I often recommend avoiding singletons in iOS apps, especially to pass data between view controllers.
I thought that most developers knew why the singleton pattern should be avoided and what is the correct approach.
So I was surprised when I discovered that many iOS developers don’t know this.
In this article, I’ll show you what a singleton is, why you should not use singletons in your apps and what you should use instead.
Auto Layout is a complex beast to tame.
Creating adaptive apps that fit the sizes and proportions of all iOS devices is a complex problem. We can only solve it with a complex solution.
But you don’t need the full power of Auto Layout all the time.
Most apps have fairly straightforward interfaces. Most of the time, you can go a long way by only using Auto Layout’s basic features in an app’s storyboard.
That’s the Pareto Principle at play: learn the 20% of Auto Layout’s functionality that covers 80% of the cases.
From there, you can expand and include the what you miss to solve the problems you have at hand.
Many design patterns guide iOS architecture. People have varying opinions on what constitutes good app architecture in iOS.
I, for one, have issues with all the modern iOS architecture “best practices.”
Their main problem is that they only focus on massive view controllers. While this is a problem that we need to address, it’s far from being the only one.
After years of working in many teams with diverse backgrounds, I created the Lotus MVC Pattern to address these issues.
I have taught this new pattern to my students and email subscribers for some time now. I recently presented it at MobileFest in Kiev, and this is the first time I show it publicly in a detailed article.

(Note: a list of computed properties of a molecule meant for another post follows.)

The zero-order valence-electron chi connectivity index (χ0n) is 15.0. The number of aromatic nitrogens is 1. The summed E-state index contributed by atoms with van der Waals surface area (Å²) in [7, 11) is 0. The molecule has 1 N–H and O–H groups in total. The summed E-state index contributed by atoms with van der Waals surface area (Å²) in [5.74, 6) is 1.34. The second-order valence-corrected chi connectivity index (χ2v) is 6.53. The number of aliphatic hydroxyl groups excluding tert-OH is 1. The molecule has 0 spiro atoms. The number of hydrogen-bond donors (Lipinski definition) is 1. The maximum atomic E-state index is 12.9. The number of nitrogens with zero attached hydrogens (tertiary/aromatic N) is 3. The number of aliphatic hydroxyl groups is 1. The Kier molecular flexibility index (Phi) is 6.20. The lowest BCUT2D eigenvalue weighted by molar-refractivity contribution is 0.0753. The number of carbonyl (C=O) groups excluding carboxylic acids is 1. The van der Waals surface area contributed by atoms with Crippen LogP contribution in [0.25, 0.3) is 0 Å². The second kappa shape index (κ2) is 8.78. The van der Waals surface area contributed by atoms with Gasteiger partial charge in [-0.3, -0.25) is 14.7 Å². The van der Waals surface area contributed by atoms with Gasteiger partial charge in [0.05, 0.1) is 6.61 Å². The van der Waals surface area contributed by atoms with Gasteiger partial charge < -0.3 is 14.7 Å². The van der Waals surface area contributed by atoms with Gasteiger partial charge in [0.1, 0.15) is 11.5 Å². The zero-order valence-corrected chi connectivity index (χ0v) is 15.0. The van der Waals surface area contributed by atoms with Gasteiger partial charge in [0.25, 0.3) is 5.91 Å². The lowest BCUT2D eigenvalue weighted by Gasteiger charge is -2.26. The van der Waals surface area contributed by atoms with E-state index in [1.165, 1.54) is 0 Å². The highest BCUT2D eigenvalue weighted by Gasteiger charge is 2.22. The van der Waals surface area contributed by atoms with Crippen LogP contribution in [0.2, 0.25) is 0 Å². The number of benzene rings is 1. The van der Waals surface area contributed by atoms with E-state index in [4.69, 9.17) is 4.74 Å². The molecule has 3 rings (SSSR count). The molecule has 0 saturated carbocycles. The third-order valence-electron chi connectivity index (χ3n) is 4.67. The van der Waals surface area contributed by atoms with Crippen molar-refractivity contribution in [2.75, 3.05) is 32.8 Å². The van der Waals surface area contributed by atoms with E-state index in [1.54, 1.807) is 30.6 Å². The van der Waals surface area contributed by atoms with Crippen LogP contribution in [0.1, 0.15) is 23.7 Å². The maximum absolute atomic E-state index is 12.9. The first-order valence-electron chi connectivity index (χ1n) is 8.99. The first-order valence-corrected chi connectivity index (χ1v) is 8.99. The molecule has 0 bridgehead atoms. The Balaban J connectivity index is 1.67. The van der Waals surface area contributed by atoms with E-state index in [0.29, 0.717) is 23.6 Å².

Finding your way in the navigation of a complex iOS app can be quite complicated.
I know this from experience.
During many years of freelancing, I joined many projects at an advanced stage of development.
When you browse the classes in a project, there is a disconnect from what you see in code and what you see in the app.
And when you find a bug in some screen, how do you know in which class to look?
To solve the problem of visualizing the navigation flow of an app, Apple introduced the concept of storyboards in iOS development.
The Model-View-VievModel pattern has recently become of fashion in the iOS development community.
But it’s not without its controversies.
I, for one, I have my reservations the classin implementation of MVVM as an architectural design pattern. But I also think that some of its ideas are sound.
Networking nowadays is a requirement for most modern iOS apps.
This often takes the form of interfacing with a remote web service that provides data for an app.
And this web service is often a REST API that returns data in the JSON format.
But writing network code in Swift is not a simple task.
Making asynchronous network calls requires the interaction of many separate parts belonging to the architecture of an iOS app.
When I started freelancing a few years ago, things did not go well at the beginning.
I started freelancing at a moment in which I was not happy with my employer and I was looking for another job. Back then a friend told me that there was a lot of work freelancing as an iOS developer.
That was what convinced me to make the sudden jump. But it turned out to be quite different.